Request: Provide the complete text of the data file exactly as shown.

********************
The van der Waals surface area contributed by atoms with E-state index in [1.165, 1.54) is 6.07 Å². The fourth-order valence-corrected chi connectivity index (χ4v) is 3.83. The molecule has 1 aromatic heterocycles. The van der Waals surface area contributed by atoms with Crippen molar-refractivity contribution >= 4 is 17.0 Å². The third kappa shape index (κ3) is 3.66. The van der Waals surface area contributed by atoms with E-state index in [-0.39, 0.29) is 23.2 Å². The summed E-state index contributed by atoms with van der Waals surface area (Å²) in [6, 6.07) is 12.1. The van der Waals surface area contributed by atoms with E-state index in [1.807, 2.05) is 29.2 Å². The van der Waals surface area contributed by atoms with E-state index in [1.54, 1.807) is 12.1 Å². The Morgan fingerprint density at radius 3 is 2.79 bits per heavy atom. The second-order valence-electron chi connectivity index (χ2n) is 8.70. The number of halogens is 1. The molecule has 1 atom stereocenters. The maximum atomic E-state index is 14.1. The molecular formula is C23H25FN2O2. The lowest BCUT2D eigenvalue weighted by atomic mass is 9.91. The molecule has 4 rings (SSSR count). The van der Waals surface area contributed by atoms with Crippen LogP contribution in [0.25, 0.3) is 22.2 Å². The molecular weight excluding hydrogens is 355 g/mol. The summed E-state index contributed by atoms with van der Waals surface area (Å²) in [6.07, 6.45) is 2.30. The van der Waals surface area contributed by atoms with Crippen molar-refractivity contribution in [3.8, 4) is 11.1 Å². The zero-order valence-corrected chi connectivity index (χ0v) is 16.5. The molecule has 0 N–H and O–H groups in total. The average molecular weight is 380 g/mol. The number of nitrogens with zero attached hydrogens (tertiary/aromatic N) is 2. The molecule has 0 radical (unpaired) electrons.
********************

The van der Waals surface area contributed by atoms with E-state index in [1.165, 1.54) is 6.07 Å². The fourth-order valence-corrected chi connectivity index (χ4v) is 3.83. The molecule has 1 aromatic heterocycles. The van der Waals surface area contributed by atoms with Crippen molar-refractivity contribution >= 4 is 17.0 Å². The third kappa shape index (κ3) is 3.66. The van der Waals surface area contributed by atoms with E-state index in [-0.39, 0.29) is 23.2 Å². The summed E-state index contributed by atoms with van der Waals surface area (Å²) in [6, 6.07) is 12.1. The van der Waals surface area contributed by atoms with E-state index in [1.807, 2.05) is 29.2 Å². The van der Waals surface area contributed by atoms with E-state index in [1.54, 1.807) is 12.1 Å². The Morgan fingerprint density at radius 3 is 2.79 bits per heavy atom. The second-order valence-electron chi connectivity index (χ2n) is 8.70. The number of halogens is 1. The molecule has 1 atom stereocenters. The maximum atomic E-state index is 14.1. The molecular formula is C23H25FN2O2. The lowest BCUT2D eigenvalue weighted by atomic mass is 9.91. The molecule has 4 rings (SSSR count). The van der Waals surface area contributed by atoms with Crippen LogP contribution in [0.25, 0.3) is 22.2 Å². The molecular weight excluding hydrogens is 355 g/mol. The summed E-state index contributed by atoms with van der Waals surface area (Å²) in [6.07, 6.45) is 2.30. The van der Waals surface area contributed by atoms with Crippen molar-refractivity contribution in [3.8, 4) is 11.1 Å². The zero-order valence-corrected chi connectivity index (χ0v) is 16.5. The molecule has 0 N–H and O–H groups in total. The average molecular weight is 380 g/mol. The number of nitrogens with zero attached hydrogens (tertiary/aromatic N) is 2. The molecule has 0 radical (unpaired) electrons.